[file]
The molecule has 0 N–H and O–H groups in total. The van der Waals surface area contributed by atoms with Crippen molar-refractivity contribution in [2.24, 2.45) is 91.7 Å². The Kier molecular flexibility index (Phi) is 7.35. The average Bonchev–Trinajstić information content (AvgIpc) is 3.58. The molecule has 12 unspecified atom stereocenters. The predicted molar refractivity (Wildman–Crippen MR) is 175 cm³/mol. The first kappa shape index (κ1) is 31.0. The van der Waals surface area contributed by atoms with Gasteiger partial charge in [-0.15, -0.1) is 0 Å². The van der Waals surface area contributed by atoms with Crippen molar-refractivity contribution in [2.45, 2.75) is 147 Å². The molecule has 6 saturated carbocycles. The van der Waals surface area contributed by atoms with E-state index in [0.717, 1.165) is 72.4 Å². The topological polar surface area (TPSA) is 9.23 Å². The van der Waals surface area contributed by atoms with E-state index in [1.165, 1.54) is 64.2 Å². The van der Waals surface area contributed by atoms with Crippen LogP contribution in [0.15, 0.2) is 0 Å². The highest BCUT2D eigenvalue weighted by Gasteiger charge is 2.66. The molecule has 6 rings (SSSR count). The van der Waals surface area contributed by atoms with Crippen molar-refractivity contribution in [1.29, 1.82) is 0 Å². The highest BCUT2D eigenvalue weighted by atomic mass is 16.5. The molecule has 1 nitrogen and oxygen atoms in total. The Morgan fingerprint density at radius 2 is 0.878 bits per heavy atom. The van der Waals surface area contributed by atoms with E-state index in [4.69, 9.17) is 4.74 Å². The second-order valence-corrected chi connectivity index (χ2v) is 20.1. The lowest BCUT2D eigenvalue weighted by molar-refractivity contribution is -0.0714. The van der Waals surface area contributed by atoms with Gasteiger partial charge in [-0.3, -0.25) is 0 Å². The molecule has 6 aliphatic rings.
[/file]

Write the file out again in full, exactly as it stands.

The molecule has 0 N–H and O–H groups in total. The van der Waals surface area contributed by atoms with Crippen molar-refractivity contribution in [2.24, 2.45) is 91.7 Å². The Kier molecular flexibility index (Phi) is 7.35. The average Bonchev–Trinajstić information content (AvgIpc) is 3.58. The molecule has 12 unspecified atom stereocenters. The predicted molar refractivity (Wildman–Crippen MR) is 175 cm³/mol. The first kappa shape index (κ1) is 31.0. The van der Waals surface area contributed by atoms with Gasteiger partial charge in [-0.15, -0.1) is 0 Å². The van der Waals surface area contributed by atoms with Crippen molar-refractivity contribution in [2.45, 2.75) is 147 Å². The molecule has 6 saturated carbocycles. The van der Waals surface area contributed by atoms with E-state index in [0.717, 1.165) is 72.4 Å². The topological polar surface area (TPSA) is 9.23 Å². The van der Waals surface area contributed by atoms with E-state index in [1.165, 1.54) is 64.2 Å². The van der Waals surface area contributed by atoms with Crippen LogP contribution in [0.15, 0.2) is 0 Å². The highest BCUT2D eigenvalue weighted by Gasteiger charge is 2.66. The molecule has 6 rings (SSSR count). The van der Waals surface area contributed by atoms with Crippen molar-refractivity contribution in [1.29, 1.82) is 0 Å². The highest BCUT2D eigenvalue weighted by atomic mass is 16.5. The molecule has 1 nitrogen and oxygen atoms in total. The Morgan fingerprint density at radius 2 is 0.878 bits per heavy atom. The van der Waals surface area contributed by atoms with E-state index in [4.69, 9.17) is 4.74 Å². The second-order valence-corrected chi connectivity index (χ2v) is 20.1. The lowest BCUT2D eigenvalue weighted by molar-refractivity contribution is -0.0714. The van der Waals surface area contributed by atoms with Gasteiger partial charge in [-0.3, -0.25) is 0 Å². The molecule has 6 aliphatic rings.